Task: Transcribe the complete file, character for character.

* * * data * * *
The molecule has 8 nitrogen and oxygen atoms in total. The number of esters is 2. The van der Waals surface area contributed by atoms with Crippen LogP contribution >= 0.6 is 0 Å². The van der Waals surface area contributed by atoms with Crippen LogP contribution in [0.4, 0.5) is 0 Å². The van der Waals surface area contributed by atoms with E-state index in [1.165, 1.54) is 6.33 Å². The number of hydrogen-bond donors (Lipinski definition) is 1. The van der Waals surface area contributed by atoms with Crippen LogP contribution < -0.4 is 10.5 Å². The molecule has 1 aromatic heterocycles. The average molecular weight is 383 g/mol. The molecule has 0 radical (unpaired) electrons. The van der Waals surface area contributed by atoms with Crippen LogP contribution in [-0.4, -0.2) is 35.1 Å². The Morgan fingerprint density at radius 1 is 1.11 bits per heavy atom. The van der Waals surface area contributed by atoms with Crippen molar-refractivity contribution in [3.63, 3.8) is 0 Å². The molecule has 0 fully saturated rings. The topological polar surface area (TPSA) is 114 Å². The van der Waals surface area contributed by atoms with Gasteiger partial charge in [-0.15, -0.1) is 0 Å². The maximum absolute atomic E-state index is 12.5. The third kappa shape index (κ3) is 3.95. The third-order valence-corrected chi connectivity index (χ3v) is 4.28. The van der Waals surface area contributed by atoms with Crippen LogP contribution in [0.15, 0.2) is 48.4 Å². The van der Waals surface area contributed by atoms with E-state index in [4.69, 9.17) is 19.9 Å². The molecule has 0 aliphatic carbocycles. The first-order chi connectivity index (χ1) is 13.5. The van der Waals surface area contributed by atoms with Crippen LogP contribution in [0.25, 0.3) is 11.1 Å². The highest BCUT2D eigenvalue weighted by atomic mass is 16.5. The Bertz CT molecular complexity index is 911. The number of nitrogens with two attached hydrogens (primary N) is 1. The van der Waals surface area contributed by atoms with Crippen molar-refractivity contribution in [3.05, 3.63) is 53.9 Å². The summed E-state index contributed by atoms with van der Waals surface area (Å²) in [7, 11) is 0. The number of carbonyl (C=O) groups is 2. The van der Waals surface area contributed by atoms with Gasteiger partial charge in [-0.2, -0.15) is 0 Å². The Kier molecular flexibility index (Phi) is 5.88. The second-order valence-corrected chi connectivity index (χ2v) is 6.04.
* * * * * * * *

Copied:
The molecule has 8 nitrogen and oxygen atoms in total. The number of esters is 2. The van der Waals surface area contributed by atoms with Crippen LogP contribution >= 0.6 is 0 Å². The van der Waals surface area contributed by atoms with Crippen LogP contribution in [0.4, 0.5) is 0 Å². The van der Waals surface area contributed by atoms with E-state index in [1.165, 1.54) is 6.33 Å². The number of hydrogen-bond donors (Lipinski definition) is 1. The van der Waals surface area contributed by atoms with Crippen LogP contribution < -0.4 is 10.5 Å². The molecule has 1 aromatic heterocycles. The average molecular weight is 383 g/mol. The molecule has 0 radical (unpaired) electrons. The van der Waals surface area contributed by atoms with Crippen LogP contribution in [-0.4, -0.2) is 35.1 Å². The Morgan fingerprint density at radius 1 is 1.11 bits per heavy atom. The van der Waals surface area contributed by atoms with Crippen molar-refractivity contribution in [3.63, 3.8) is 0 Å². The molecule has 0 fully saturated rings. The topological polar surface area (TPSA) is 114 Å². The van der Waals surface area contributed by atoms with Gasteiger partial charge in [-0.15, -0.1) is 0 Å². The maximum absolute atomic E-state index is 12.5. The third kappa shape index (κ3) is 3.95. The third-order valence-corrected chi connectivity index (χ3v) is 4.28. The van der Waals surface area contributed by atoms with Crippen LogP contribution in [0.15, 0.2) is 48.4 Å². The van der Waals surface area contributed by atoms with E-state index in [4.69, 9.17) is 19.9 Å². The molecule has 0 aliphatic carbocycles. The first-order chi connectivity index (χ1) is 13.5. The van der Waals surface area contributed by atoms with Crippen LogP contribution in [0.25, 0.3) is 11.1 Å². The highest BCUT2D eigenvalue weighted by atomic mass is 16.5. The Bertz CT molecular complexity index is 911. The number of nitrogens with two attached hydrogens (primary N) is 1. The van der Waals surface area contributed by atoms with Crippen molar-refractivity contribution in [3.05, 3.63) is 53.9 Å². The summed E-state index contributed by atoms with van der Waals surface area (Å²) in [7, 11) is 0. The number of carbonyl (C=O) groups is 2. The van der Waals surface area contributed by atoms with Gasteiger partial charge in [-0.2, -0.15) is 0 Å². The Kier molecular flexibility index (Phi) is 5.88. The second-order valence-corrected chi connectivity index (χ2v) is 6.04.